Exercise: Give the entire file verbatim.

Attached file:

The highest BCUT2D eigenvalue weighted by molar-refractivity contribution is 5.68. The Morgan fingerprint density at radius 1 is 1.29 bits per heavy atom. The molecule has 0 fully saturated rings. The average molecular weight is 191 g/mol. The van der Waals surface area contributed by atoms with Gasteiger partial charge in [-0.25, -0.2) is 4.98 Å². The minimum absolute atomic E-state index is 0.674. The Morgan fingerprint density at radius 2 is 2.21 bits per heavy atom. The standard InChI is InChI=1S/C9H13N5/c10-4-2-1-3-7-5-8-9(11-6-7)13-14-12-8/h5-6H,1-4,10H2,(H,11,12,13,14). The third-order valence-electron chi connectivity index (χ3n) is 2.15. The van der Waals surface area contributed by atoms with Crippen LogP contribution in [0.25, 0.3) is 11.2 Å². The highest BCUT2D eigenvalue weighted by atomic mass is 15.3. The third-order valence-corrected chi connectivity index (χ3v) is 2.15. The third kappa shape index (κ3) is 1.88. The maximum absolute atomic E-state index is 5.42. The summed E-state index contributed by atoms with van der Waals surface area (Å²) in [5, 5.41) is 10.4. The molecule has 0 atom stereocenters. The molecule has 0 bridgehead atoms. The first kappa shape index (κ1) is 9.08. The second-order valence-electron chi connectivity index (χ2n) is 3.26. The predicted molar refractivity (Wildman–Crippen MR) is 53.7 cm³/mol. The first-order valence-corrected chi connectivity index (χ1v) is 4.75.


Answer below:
The highest BCUT2D eigenvalue weighted by molar-refractivity contribution is 5.68. The Morgan fingerprint density at radius 1 is 1.29 bits per heavy atom. The molecule has 0 fully saturated rings. The average molecular weight is 191 g/mol. The van der Waals surface area contributed by atoms with Gasteiger partial charge in [-0.25, -0.2) is 4.98 Å². The minimum absolute atomic E-state index is 0.674. The Morgan fingerprint density at radius 2 is 2.21 bits per heavy atom. The standard InChI is InChI=1S/C9H13N5/c10-4-2-1-3-7-5-8-9(11-6-7)13-14-12-8/h5-6H,1-4,10H2,(H,11,12,13,14). The third-order valence-electron chi connectivity index (χ3n) is 2.15. The van der Waals surface area contributed by atoms with Crippen LogP contribution in [0.25, 0.3) is 11.2 Å². The highest BCUT2D eigenvalue weighted by atomic mass is 15.3. The third-order valence-corrected chi connectivity index (χ3v) is 2.15. The third kappa shape index (κ3) is 1.88. The maximum absolute atomic E-state index is 5.42. The summed E-state index contributed by atoms with van der Waals surface area (Å²) in [5, 5.41) is 10.4. The molecule has 0 atom stereocenters. The molecule has 0 bridgehead atoms. The first kappa shape index (κ1) is 9.08. The second-order valence-electron chi connectivity index (χ2n) is 3.26. The predicted molar refractivity (Wildman–Crippen MR) is 53.7 cm³/mol. The first-order valence-corrected chi connectivity index (χ1v) is 4.75.